Born in Milan on February 16, 1845, Maria Bonfanti, also known as Marietta, is one of the most important dancers in history. Her father, Giuseppe, died when she was an infant, and when she was nine her mother sent her to the dance academy of Carlo Blasis, a famous Neapolitan dancer, choreographer and dance theoretician, where she studied for 5 years. At sixteen, she made her stage debut and she became an instant success: six months later she was the prima ballerina at the Teatro alla Scala in Milan, the most important Italian theatre. On September 12, 1866, she danced for the first time at 3,200-seat Niblo's Garden in New York in The Black Crook, known as "the first musical comedy", which ran for two years, followed by The White Fawn, another musical which ran for 175 performances.
In 1869, 24 years old Maria Bonfanti traveled to San Francisco, a dangerous trip, where she danced with her company a spectacular version of Robinson Crusoe.
On August 20, 1872, she secretly married 18-year old George Hoffman, who was from an aristocratic Fifth Avenue family, while in Paris. They went to England, where Maria had professional engagements in Manchester and other places, until owing to George's illness and lack of funds (he had squandered over $100,000 of his father's property, and the latter placed heavy restrictions against his obtaining more) she became ill and they went to Como where, on July 14, 1873, their daughter was born.
They needed more money to survive and they came back to New York. Devotedly attached to her husband, and willing to sacrifice anything for his love, the young wife and mother went right back to work: she danced in The Children in the Wood (1873) for a year, and in the play Life (1876).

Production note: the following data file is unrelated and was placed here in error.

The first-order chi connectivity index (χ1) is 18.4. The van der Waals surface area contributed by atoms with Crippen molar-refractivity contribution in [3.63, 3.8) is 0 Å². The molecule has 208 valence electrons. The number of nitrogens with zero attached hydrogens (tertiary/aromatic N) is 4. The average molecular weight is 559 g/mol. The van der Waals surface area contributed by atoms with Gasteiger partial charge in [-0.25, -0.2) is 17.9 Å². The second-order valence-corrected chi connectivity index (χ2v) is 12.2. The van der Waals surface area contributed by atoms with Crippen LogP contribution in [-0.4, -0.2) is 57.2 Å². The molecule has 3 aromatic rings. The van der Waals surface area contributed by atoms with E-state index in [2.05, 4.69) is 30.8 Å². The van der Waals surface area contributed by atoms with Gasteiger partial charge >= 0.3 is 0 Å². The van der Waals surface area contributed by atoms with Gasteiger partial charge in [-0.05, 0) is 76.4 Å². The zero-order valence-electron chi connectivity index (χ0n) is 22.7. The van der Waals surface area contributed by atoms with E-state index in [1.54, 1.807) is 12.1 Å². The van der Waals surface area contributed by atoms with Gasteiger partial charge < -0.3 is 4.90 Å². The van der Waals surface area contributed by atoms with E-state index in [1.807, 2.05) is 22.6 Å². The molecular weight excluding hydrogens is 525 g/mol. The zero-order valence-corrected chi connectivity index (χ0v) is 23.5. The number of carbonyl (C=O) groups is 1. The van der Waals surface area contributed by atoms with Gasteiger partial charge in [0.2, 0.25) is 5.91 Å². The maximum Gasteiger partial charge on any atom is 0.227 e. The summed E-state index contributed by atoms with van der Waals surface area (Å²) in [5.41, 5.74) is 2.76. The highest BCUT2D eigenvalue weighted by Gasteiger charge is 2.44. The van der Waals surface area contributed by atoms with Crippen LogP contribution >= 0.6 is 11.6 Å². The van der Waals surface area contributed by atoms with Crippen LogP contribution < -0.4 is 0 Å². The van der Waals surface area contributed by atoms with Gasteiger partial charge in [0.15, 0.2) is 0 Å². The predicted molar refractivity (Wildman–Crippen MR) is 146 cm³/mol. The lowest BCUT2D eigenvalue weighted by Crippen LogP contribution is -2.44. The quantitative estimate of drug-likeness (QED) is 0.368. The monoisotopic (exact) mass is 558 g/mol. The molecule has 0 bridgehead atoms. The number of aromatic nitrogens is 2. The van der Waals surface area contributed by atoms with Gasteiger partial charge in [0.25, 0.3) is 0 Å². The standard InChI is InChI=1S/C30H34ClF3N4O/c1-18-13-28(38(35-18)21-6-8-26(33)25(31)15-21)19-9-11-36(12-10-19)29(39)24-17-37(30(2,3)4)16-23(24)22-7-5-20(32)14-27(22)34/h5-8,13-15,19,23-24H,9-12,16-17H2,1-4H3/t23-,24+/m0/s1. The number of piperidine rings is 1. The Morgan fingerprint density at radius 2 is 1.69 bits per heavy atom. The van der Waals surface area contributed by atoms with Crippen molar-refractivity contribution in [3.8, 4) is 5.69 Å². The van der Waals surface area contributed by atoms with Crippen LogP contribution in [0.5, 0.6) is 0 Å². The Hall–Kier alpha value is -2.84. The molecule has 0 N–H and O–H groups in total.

On January 29, 1878, George Hoffman died and Maria arrived to his deathbed a few minutes later, followed by his mother who met her daughter-in-love for the first time. The family welcomed her and her five-year old child.
Maria kept working: she led the Triumphal Dance in Clara Louise Kellogg's presentation of Aida in Philadelphia (1879); she danced in Humpty Dumpty (1880), Donna Juanita (1882), Sylvia (1882), a long tour of the United States as prima ballerina of the Milan Italian Grand Opera Company (1884), Queen of Sheba (1885), Le Prophete (1886), Aladdin, Sardanapalus, The Merry War, and The Arabian Nights (1887).
At the end of her last US tour, in 1891, she went to Europe and stayed there for four years. When she came back to New York she opened a ballet school, where she taught for 20 years. She was extremely strict, following the principles of her famous teacher, Carlo Blasis.
On January 25, 1921, Maria Bonfanti died of pneumonia at Roosevelt Hospital, New York City, and was buried in Woodland Cemetery, New York.
Daily globe, April 16, 1883
Notable American Women 1607-1950: A Biographical Dictionary